You CAN Take It With You!
I am frequently asked whether astronauts could take personal items with them on their Shuttle flights. Yes – within the rules. The rules were created after the Apollo 15 crew took a stack of envelopes to the moon and postal stamped them there, intending to sell them after the flight. Afterwards NASA made that strictly against the rules. No astronaut could personally profit from the sale of items flown in space, but that wasn’t to say everything had to stay back on Earth.
The concept of the Personal Preference Kit (PPK) was introduced to formalize the carrying of mementos by the astronauts on their missions. Before each flight a proposed list of items for the PPK and their recipients had to be approved by NASA.
The contents of a PPK were limited to 20 separate items, with a total weight of 1.5 pounds which had to fit in a small 5′′×8′′×2′′ bag provided by NASA. This let crewmembers fly small personal items as gifts for family, friends and people who had served a special role for the flight. What kinds of things were flown?
By far the most common mementos were silver or gold medallions with the crew patch on them. Specially made for each flight, they had blank areas on the reverse side that would be stamped with launch and landing dates when they came back from space. (A small F was stamped along the outer rim of the ones that were taken on the flight making them very special.) There were also things like wedding rings and special jewelry; but anything that could pass the NASA inspection and fit in the bag could be approved to go.
We also had an Official Flight Kit (OFK) with mementos for organizations or groups that were special to the crewmember. Each item had to be approved by NASA. There was real diversity in this group of items. For instance, I flew a pennant for my university, a sorority pin, pictures of our training team and a ball cap for an athletic team. When I asked the mayor of my home town what I could take for the city he came up with an ingenious idea. He got a long roll of calculator tape and had every student in town sign it. They could all say their signature flew in space. It was very special to return these gifts to the recipients.
We were also allowed to stow two personal items that could be brought out of our lockers inflight. Almost everyone took a picture of their family (except one who was single and brought a photo of his cows) and a bumper sticker. Not much but with seven crew members it provided some decoration in an otherwise dull environment.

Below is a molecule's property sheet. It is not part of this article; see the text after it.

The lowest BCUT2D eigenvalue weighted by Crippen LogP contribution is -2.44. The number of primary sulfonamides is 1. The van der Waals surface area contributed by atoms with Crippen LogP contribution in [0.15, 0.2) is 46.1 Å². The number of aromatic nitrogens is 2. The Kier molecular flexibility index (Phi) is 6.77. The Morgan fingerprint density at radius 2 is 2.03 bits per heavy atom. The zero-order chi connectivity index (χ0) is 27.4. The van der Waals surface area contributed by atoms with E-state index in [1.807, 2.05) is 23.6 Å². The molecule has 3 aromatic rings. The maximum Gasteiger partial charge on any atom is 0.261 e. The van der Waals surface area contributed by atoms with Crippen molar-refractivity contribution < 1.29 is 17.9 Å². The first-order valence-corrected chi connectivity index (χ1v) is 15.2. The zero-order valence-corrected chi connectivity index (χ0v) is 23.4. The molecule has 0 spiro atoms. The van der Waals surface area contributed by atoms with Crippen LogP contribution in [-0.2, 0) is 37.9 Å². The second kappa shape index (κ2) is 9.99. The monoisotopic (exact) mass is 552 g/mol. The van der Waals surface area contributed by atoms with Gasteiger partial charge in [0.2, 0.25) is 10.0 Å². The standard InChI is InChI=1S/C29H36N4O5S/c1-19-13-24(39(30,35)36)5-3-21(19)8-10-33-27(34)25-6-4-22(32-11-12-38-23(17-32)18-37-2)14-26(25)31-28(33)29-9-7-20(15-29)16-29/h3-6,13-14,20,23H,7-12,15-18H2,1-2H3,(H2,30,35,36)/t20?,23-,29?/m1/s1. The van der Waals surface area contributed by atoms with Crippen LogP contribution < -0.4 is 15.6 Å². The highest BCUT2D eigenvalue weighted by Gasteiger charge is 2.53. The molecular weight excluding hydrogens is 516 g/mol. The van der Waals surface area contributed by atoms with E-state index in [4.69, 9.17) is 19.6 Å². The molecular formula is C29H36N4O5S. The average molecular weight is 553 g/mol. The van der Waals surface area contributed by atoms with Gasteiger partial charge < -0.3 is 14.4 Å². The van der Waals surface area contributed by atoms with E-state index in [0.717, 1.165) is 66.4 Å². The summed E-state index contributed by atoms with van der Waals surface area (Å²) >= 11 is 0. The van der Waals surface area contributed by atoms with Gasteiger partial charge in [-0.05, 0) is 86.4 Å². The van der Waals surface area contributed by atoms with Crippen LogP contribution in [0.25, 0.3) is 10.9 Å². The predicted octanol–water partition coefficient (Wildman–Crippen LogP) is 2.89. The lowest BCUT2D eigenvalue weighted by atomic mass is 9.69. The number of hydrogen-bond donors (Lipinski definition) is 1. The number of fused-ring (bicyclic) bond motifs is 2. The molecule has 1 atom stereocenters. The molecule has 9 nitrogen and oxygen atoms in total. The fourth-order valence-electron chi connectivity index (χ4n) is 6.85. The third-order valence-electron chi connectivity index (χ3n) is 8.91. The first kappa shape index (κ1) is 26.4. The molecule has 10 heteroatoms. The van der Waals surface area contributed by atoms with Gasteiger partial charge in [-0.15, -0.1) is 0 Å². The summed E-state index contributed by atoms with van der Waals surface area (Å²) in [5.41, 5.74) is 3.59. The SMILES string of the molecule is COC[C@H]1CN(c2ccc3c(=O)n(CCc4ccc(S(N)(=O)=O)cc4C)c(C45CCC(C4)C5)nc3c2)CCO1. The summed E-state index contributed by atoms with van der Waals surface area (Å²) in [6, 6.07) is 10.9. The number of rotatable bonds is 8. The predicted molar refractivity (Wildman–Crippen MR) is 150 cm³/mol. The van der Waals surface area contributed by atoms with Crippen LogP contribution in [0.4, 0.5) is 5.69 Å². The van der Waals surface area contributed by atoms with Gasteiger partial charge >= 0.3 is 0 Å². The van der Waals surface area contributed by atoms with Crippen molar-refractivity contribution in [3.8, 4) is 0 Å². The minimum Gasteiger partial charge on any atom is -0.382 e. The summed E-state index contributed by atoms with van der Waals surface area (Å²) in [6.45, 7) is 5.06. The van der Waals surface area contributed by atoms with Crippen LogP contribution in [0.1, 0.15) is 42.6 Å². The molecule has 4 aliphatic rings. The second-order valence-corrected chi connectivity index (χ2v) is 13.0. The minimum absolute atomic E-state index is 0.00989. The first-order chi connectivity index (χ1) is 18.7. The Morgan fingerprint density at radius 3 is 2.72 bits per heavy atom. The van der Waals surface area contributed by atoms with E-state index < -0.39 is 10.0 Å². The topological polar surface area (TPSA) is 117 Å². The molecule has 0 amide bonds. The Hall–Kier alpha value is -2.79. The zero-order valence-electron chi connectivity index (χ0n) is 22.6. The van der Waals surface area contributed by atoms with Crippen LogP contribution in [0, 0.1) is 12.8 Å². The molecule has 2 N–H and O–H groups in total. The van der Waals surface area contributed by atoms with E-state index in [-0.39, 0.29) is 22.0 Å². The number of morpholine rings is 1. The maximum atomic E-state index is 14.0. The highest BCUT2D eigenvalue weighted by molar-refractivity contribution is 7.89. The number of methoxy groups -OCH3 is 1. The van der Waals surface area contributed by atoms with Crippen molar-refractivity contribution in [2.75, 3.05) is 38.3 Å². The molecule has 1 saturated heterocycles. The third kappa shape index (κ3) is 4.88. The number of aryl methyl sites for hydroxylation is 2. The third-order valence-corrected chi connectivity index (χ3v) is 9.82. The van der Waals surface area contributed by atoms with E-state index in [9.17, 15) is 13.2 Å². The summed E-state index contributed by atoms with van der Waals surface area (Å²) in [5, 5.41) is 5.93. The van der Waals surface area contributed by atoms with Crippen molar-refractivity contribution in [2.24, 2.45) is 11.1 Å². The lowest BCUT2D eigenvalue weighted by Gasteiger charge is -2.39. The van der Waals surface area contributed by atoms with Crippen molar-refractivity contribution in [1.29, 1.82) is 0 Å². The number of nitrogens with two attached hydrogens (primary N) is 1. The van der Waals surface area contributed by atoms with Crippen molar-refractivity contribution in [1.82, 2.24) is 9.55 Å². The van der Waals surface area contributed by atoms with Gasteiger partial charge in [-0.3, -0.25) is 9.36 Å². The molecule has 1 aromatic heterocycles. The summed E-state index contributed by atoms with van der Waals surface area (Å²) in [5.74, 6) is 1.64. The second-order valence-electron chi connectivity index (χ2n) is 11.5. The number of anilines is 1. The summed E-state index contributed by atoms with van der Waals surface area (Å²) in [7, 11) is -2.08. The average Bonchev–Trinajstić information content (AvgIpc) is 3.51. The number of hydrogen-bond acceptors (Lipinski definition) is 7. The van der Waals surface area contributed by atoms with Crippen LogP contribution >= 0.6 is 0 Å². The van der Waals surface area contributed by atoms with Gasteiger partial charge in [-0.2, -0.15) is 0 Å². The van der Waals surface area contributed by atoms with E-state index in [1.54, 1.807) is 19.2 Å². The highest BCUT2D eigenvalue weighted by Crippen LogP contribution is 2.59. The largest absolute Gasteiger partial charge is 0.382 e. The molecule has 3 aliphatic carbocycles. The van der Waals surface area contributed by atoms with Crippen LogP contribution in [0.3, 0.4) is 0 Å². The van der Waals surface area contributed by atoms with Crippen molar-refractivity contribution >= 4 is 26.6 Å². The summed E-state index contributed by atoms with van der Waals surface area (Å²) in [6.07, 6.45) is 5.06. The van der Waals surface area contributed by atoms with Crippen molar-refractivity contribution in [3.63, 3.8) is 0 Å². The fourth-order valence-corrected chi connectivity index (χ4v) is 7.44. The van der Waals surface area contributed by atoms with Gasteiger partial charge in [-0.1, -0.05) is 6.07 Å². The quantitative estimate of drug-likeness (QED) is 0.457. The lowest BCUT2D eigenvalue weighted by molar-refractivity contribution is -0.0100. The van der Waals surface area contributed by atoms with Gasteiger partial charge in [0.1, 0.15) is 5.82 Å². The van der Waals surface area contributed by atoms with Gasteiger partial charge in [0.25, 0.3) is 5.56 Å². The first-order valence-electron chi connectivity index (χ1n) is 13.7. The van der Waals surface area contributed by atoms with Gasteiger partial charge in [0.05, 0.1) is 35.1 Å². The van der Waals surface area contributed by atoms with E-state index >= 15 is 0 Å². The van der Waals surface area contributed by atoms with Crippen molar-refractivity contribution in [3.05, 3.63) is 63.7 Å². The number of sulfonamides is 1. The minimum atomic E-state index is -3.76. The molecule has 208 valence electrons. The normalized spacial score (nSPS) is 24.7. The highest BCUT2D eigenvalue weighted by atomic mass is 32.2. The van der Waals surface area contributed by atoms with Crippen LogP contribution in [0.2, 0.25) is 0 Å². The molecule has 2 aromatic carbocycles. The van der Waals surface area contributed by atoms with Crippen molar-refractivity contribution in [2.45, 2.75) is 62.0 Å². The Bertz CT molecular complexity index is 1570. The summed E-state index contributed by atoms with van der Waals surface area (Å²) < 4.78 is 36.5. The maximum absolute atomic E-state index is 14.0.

We could wear personal jewelry as well. Being clever people, some crew members were creative with their definition of “personal jewelry”. There were some incidences where astronauts wore several watches up their arms and multiple necklaces (remember Mr. T?). Smart people will find ways to stretch the rules to take something special with them.
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Very interesting article. Are you aware of any types of items that weren’t allowed to fly and who actually had the final say beyond the Chief Astronaut?
Can’t remember anythig, Fitz. Thanks for being on my email list! Rhea
I seem to remember a photo of you in space holding a scarf emblazoned with the ‘Australian Women Pilots’ Association’ on it.
Goodness, Robyn, it has been so long I don’t remember. That probably didn’t happen because although I may have taken a scarf like that to space, it would have been packed away where I couldn’t get to it inflight. Thanks for being on my email list! All the Best, Rhea
Since it was canceled so soon before lift-off, were any medallions created for STS-51E (same as 51D but with different payload specialists and on Challenger instead of Discovery) and were any flown and/or retained by crew members on 51D?
Rhea, I sent you an email about a personalized inscription for my granddaughter in your book I ordered yesterday but I’m not sure if you saw it. Please reply to my email if you found it. Thank you so much.